We Should Marry Machines

As AI becomes ever more sophisticated, so too do the moral and legal problems which surround it. The normal problems which we face every day can be complicated enough, but now we must extend these problems to machines. If a robot kills someone, who is held responsible? If a robot wants to run for president, do we let it? If a robot can love, do you love it back? These questions are messy and complicated.

Perhaps, these questions are messy and complicated because of our feelings and inclinations rather than facts alone. Certainly, there is something to be said about responsibility and actions, but when it comes to robot relationships, I see emotion causing an obfuscation in reason. It is one thing to discuss how machines will impact your work life, your education, and overall society; however, it is something entirely different to discuss how machines will impact your love life and romantic relationships. To marry a machine would shift not only personal but also public social boundaries.

Do we really want to have children with AI? Should we seek AI for emotional comfort? How much of our own lives do we open up to AI? We allow computers and phones to hold data about us that is deeply sensitive, we are even beginning to talk to our computers on a daily basis: i.e., Alexa. So, we already share plenty of information with machines, even though they are not conscious. Is it a new form of consciousness that we have issues with? The topic of AI and romance brings about plenty of emotions, some more unhelpful than others; that is, some emotions make the question “why not marry a machine?” much more difficult than it need be.

The emotional obfuscation that surrounds the topic of machine relationships, I believe, stems from irrational emotional responses that were ingrained within our physiology; that is, there are some automatic disgust responses, which stem from some physiological structure, that bring about irrational emotional responses; only because these structures react in an automatic unconscious fashion. For example, the amygdala is known to over-ride the locus of rational thought, the frontal cortex, when it detects certain signals: i.e., a bump in the night, a snapping-twig in the bush beside you, or even a loud and unexpected noise. These are instances of potential danger for humans; only because we are uncertain of what makes the noises and there is a chance that predators are in the bush. And so, the brain assumes the noise is a danger. Thus, the amygdala over-rides the frontal cortex because quick reactions are far more advantageous than slow ones when in a dangerous situation, and so a slow, methodical response from the frontal cortex might result in an early death.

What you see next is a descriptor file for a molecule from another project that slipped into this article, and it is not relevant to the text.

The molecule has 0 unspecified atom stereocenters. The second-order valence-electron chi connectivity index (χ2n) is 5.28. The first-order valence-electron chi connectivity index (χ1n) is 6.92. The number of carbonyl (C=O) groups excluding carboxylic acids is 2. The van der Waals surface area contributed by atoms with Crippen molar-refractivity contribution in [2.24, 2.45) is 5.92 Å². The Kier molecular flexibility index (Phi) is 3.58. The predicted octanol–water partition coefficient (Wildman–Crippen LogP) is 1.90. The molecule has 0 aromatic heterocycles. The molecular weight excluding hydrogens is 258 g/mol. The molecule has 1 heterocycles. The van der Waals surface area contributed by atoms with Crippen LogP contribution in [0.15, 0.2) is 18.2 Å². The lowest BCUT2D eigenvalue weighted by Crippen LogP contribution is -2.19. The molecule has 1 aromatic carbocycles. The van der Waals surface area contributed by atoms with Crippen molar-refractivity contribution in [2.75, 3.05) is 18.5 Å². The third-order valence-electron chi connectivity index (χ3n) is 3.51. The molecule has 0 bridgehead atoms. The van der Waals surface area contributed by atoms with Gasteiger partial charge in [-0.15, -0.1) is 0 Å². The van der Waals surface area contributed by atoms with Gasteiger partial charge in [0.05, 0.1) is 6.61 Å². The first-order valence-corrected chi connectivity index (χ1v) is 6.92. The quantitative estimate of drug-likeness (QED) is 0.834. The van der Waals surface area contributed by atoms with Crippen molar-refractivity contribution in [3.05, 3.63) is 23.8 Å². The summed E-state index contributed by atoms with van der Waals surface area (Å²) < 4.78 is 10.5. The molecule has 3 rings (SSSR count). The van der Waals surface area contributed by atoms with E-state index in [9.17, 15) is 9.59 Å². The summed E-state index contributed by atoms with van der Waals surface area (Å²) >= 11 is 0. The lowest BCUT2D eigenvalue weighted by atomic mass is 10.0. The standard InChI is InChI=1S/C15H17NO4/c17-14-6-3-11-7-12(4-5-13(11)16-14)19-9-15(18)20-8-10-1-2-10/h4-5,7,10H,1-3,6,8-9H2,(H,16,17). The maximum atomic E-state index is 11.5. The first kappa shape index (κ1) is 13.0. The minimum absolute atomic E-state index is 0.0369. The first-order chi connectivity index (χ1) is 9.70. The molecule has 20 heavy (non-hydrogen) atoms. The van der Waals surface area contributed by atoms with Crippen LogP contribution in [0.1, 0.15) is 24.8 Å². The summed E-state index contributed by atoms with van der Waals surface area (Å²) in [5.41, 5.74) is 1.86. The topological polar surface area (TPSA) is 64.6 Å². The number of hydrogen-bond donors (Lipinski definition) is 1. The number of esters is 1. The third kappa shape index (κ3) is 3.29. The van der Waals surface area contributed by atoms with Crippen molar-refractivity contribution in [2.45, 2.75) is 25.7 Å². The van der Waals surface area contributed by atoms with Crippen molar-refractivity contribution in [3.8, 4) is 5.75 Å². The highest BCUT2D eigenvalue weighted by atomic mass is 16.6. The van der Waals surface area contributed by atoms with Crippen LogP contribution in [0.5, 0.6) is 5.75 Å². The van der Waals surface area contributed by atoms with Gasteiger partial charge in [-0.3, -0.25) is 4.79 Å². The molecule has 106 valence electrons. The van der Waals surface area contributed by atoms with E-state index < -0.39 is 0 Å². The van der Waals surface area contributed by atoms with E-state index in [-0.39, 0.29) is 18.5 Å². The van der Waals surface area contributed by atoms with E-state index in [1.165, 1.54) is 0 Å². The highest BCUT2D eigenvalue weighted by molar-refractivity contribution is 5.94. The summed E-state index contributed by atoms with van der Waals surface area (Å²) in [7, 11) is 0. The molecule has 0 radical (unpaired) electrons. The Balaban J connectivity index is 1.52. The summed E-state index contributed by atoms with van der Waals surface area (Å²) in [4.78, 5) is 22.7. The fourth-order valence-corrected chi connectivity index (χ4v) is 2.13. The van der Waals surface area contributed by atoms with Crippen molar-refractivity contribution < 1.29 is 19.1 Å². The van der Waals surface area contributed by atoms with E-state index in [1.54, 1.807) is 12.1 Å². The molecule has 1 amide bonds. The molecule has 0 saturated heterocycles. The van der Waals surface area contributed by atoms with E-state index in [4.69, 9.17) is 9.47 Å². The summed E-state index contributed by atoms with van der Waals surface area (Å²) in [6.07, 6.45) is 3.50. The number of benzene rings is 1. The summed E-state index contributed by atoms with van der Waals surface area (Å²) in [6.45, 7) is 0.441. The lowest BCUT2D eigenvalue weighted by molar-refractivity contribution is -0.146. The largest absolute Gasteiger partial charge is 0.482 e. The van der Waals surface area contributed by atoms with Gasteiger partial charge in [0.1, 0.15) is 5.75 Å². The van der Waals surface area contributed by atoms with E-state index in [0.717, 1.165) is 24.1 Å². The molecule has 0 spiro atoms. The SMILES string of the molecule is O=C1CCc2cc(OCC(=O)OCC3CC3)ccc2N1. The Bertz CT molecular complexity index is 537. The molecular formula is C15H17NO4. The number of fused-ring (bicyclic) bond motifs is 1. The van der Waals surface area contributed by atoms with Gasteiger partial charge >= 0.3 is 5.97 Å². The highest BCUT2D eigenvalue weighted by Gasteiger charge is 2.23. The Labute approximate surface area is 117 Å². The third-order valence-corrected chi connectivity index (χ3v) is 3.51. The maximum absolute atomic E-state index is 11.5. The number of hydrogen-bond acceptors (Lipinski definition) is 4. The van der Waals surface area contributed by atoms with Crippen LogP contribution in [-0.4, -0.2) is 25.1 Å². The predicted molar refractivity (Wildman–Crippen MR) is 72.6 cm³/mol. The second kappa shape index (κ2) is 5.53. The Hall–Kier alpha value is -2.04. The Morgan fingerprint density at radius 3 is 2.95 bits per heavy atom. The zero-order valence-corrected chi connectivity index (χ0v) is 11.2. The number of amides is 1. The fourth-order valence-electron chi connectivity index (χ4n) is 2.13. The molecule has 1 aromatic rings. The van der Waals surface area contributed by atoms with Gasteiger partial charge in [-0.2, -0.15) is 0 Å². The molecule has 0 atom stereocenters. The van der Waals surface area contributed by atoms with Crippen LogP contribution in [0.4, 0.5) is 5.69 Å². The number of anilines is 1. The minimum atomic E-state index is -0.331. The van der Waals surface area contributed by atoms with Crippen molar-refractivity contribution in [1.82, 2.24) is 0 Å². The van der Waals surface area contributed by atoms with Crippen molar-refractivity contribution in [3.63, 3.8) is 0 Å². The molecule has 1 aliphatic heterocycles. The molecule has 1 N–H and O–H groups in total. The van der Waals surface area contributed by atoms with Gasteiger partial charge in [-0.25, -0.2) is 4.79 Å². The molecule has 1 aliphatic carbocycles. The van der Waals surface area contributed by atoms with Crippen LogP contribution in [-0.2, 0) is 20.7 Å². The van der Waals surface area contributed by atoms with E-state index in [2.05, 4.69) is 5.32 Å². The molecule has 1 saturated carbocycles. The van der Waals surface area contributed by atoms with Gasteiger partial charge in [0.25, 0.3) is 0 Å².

However, within modern society, this type of brain function can be harmful. Humans have the remarkable ability to think about potential futures, perform cognitive appraisals, and have beliefs about other people’s beliefs. Because of the amygdala, we can be fearful about future events, we can be fearful about uncertainties, and we can be fearful about how our actions will be perceived by others. We no longer fear just the twig snap, sometimes we fear camera snaps.

When we think about AI, there is this Darwinian psychology that we have a tendency to project onto machines; more specifically, we say that AI will kill us and take our resources because it is better adapted to the conditions. We fear being usurped.

On top of the Darwinian projections, the amygdala makes us fearful of social rejection, and so we tend to not deviate from crowd opinions; that is, there are brain structures which release opioids when we face rejection, a chemical associated with pain signals inside the nervous system, and the amygdala can learn from this. In the same way that a hot surface makes us more alert to potential danger, so too do deviating opinions make us more alert to potential social dangers. And indeed, social psychologists have found that groups reject those who have deviated opinions.

So, to push over the boundaries of social life is no easy task. To love a machine, most certainly, would bring about a great unease in one’s personal life because they risk their social status and group acceptance. It is preferred by most that each member stays within the norms of society. Having a different opinion from the group can make people uneasy, and we need only see the average person discuss politics to see how fast group disagreement not only brings emotion into a discussion about social life but also how readily members can be excommunicated from a group due to differing opinions.